Global exposure: MLB World Series to be broadcast in 220 countries/territories, 15 languages

Global exposure: MLB World Series to be broadcast in 220 countries/territories, 15 languages
Going Global: A total of 16 players on the rosters were born outside the continental United States. The games will be broadcasted in 15 different languages through 220 countries or territories.

The sport of baseball is readying for global exposure and the global spotlight as Major League Baseball's World Series, which opens tonight, will be broadcasted in 220 countries or territories, including high-potential India for the first time. The best-of-seven World Series will be aired in 15 different languages, MLB has announced.

Game 1 of the World Series airs tonight (Tuesday, 20 April) at 8 pm US Eastern Time from Globe Life Field in Arlington, Texas. The retractable-roof venue opened earlier this season cost US$ 1.1 billion. The ballpark will host the entire seven-game series between the Tampa Bay Rays and the Los Angeles Dodgers.

Globe Life Park can seat 40,300 fans. The protocols to prevent further spreading of COVID-19 will allow only a total of 10,550 people in the stands. More people will be allowed in the ballpark suites.

Global Rosters

The rosters of the finalists feature a total of 16 players born in different countries or territories outside the Continental United States: Cuba, Curaçao, Dominican Republic, Korea, Japan, Mexico, Puerto Rico and Venezuela.

Tampa Bay Rays 25-year old outfielder Randy Arozarena, who was named the MLB American League Championship Series MVP, helped his native Cuba earn a bronze medal at the WBSC U-18 Baseball World Cup 2013 in Taichung, Taiwan.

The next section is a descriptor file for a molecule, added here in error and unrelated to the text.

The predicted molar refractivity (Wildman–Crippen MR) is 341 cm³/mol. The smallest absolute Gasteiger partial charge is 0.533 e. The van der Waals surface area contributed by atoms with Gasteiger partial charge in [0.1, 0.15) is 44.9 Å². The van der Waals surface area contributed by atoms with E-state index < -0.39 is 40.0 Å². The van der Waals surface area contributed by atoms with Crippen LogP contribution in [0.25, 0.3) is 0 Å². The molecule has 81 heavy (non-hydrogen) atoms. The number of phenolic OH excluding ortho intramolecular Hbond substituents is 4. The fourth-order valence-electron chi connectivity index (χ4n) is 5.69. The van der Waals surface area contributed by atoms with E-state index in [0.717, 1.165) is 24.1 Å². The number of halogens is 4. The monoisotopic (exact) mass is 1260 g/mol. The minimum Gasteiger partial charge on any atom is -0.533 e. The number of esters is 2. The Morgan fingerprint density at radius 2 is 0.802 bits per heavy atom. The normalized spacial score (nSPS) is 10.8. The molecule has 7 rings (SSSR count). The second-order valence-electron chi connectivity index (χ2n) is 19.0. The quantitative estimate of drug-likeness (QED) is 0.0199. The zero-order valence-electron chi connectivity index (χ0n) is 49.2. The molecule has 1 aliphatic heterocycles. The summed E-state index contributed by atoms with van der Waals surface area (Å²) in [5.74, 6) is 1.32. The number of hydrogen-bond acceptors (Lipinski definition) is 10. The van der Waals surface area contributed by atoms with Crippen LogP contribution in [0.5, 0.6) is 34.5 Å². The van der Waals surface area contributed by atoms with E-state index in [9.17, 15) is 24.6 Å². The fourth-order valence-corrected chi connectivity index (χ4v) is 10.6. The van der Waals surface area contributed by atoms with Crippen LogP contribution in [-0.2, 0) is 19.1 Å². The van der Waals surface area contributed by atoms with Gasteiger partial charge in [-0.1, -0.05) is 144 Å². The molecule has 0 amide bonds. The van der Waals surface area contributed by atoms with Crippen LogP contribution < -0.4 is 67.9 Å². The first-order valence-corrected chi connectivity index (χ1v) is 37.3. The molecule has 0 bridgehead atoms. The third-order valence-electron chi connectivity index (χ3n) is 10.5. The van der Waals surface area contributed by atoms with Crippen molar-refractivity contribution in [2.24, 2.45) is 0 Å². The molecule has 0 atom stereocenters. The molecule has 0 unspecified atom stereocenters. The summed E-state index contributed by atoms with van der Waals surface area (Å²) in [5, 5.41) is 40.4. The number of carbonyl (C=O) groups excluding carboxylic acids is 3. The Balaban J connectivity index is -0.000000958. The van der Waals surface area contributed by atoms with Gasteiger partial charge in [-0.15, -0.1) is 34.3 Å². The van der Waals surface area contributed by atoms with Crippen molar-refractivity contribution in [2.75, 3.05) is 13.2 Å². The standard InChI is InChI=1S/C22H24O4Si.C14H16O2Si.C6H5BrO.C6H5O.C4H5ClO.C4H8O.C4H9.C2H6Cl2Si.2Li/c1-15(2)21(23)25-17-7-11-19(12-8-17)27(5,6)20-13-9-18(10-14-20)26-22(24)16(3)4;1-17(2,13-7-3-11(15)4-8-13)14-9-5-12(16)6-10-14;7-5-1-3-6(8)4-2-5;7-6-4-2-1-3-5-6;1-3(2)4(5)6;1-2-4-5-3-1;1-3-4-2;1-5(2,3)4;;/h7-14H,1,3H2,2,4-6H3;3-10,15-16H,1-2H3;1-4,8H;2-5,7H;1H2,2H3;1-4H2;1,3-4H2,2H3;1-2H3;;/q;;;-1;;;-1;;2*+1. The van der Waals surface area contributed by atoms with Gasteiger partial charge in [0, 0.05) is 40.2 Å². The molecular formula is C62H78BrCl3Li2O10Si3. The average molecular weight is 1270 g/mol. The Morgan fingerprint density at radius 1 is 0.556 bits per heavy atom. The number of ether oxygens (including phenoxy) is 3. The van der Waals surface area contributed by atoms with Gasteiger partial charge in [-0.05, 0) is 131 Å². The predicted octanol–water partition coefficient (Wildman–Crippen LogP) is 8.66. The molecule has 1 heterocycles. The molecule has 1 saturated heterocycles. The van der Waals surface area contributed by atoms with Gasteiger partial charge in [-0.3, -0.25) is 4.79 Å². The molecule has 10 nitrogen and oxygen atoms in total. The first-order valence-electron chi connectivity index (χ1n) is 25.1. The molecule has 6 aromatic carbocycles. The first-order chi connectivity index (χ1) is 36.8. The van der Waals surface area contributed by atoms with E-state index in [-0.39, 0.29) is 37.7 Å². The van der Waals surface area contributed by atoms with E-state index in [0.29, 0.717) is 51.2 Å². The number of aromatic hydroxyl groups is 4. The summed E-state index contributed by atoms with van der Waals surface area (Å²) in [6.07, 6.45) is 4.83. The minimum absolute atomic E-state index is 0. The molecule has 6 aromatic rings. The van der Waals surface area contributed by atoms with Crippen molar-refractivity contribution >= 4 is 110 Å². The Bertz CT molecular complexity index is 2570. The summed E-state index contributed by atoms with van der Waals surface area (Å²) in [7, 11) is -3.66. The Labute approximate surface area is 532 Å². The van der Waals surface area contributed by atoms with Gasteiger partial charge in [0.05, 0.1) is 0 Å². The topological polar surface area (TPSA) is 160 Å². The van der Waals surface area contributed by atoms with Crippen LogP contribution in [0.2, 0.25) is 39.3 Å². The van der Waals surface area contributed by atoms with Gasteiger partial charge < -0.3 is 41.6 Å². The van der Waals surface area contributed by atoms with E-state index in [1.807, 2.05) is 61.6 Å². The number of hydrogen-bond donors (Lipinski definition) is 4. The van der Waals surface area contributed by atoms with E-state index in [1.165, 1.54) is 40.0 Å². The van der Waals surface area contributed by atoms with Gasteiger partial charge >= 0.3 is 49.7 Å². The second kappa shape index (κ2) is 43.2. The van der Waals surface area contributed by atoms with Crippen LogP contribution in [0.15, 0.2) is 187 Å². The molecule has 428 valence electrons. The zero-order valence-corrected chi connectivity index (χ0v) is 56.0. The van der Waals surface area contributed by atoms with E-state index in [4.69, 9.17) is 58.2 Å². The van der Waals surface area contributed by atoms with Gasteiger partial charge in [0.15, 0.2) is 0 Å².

Before signing an MLB contract, Arozarena played for the Toros of Tijuana in the Mexican Baseball League. His daughter was born in Mexico, and the slugger expressed the desire to represent Mexico internationally in an interview with the New York Times.

Left-handed power hitter Yoshitomo Tsutsugo is in the first season of a two-year and US$ 12-million contract for the Rays. The former Nippon Professional Baseball (NPB) All-Star played for Japan at the 2015 WBSC Premier12 and the 2017 World Baseball Classic.

Tampa Bay represents the fourth stop on Ji Man Choi's MLB career. The slugger, who moved to the US as a teenager represented his native Korea on the U-18 National Team.

Catcher Mike Zunino also plays for the Rays. He was born and grew up in the United States, but he may play international baseball for Italy. His mother Paola Accorsi is a former softball catcher. Mike's father Greg Zunino, today a Scouting Supervisor with the Cincinnati Reds, met her while starring for Fortitudo Bologna of the Italian Baseball League in the 1980s.

The presence of left handers Victor Gonzalez and Julio Urias on the roster most likely made the president of Mexico, Andrés Manuel López Obrador (or AMLO), express his fan support of the Dodgers. Both pitchers grew up in the Dodgers Farm System. Urias earned the win in game seven of the National League Championship Series against the Atlanta Braves.

Closer Kenley Jansen, a 33-year old veteran born in Curaçao, played for the Netherlands in the 2017 World Baseball Classic.

Infielder Enrique Hernandez appeared in the World Baseball Classic representing Puerto Rico.

Superstar Clayton Kershaw, who will start game one of the World Series for the Dodgers, is one of the 80 USA Baseball alumni who performed in the 2020 postseason.

Kershaw played on the US National Team at the 2005 U-18 Pan-American Championship/WBSC U-18 Baseball World Cup qualifier.